Impressive and powerful as always
By Margaret Wieringa
Three squares of light, perhaps windows, gradually appear on the scrim that divides the stage. As the audience quieten for the start of the show, slowly the lights come up on a couple, the woman sleeping on the man’s shoulder. There is a weight to the tableaux which is held and held, and then fades to black.
And then out bursts Helen an Englishwoman who now lives in Australia, accidentally. Rosie Lockhart plays Helen with charm and a fast smile that immediately has the audience in the palm of her hand. She relates her stories filled with such ridiculous behaviours (such as her choice of travel companions when heading inland to visit Uluru), yet there is something beneath it, something sinister or painful. And it comes out in a strange mix of sadness and anger, somewhat misdirected.
After Helen leaves the stage, Alex wanders on, an Irishman photographer who relates stories of taking his wife and daughter to visit her father in France. Like Helen, he is charming and bright, a man who people like, and who likes people. But he too has a darkness, and as he spoke, and I realised where it was going, I was hoping, almost praying, that it would turn out he was taking us for a ride. But no. Ben Prendergast broke my heart with his smiles through the tears, with his ability despite it all to give some sense of hope. Of hope not for now, but for one day.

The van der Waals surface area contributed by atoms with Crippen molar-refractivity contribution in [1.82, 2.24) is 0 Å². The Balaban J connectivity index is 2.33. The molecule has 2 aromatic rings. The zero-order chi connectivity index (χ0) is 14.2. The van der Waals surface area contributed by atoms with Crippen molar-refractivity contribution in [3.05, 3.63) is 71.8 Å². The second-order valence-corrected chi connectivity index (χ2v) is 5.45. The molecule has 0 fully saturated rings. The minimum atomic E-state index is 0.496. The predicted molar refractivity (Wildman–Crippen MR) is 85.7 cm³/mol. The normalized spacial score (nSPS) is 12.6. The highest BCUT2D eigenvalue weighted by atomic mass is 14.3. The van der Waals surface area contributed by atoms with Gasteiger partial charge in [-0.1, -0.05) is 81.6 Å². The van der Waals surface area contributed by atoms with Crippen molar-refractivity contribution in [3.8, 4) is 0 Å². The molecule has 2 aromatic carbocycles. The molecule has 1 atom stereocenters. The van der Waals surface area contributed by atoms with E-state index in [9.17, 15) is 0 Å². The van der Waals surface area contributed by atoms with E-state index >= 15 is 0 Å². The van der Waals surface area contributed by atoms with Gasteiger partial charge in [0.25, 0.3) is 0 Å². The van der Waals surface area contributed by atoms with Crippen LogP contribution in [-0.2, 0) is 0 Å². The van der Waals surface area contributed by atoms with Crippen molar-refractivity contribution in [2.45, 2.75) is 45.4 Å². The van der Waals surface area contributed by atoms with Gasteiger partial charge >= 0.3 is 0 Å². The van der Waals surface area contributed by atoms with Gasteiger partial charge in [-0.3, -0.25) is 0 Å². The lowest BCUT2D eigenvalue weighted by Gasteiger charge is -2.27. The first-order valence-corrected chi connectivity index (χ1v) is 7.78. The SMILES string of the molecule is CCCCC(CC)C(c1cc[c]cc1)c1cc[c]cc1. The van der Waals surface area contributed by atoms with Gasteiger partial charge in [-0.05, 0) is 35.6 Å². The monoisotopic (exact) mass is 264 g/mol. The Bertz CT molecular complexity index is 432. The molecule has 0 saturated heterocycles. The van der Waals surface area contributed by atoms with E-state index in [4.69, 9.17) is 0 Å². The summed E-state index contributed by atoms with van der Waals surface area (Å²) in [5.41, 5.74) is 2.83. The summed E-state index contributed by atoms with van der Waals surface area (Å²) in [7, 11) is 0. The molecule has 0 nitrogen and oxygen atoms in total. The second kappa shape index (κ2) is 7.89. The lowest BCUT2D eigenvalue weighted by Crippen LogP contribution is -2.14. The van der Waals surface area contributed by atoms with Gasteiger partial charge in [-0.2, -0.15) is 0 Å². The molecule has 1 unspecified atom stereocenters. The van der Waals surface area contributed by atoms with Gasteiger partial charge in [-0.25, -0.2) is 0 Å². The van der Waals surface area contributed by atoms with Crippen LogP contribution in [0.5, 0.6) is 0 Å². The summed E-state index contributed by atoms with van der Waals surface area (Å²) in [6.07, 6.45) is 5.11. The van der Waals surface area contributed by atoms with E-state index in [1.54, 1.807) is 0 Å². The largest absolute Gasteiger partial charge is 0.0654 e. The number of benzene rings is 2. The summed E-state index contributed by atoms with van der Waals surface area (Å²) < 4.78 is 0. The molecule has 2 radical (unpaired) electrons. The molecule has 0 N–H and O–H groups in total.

Sea Wall was written by Olivier award-winning Simon Stephens (whose Birdland recently closed at MTC). Dead Centre was written in response to this by local Green Room and AWGIE winner Tom Holloway. In Sea Wall, Stephens has created a monologue that grabs the audience and draws them in to Alex’s story, so they cannot help but feel his grief as he attempts to get through it. Holloway captures these juxtaposing emotions beautifully, and manages to give Helen her own story without stepping on the toes of Alex. And the gentle vignettes behind the scrim bring it all together for a strong but emotionally challenging evening of theatre directed by Julian Meyrick, from the ever-impressive company Red Stitch.
Where: Red Stitch Actors Theatre, Rear 2 Chapel St, St Kilda East
When: July 14-August 15, Wed – Sat 8pm and 3pm Matinee on Saturdays and 6:30 Sundays
Tickets: $20 – $37
Booking: By phone Tues-Fri 11-2pm 9533 8083 or visit www.redstitch.net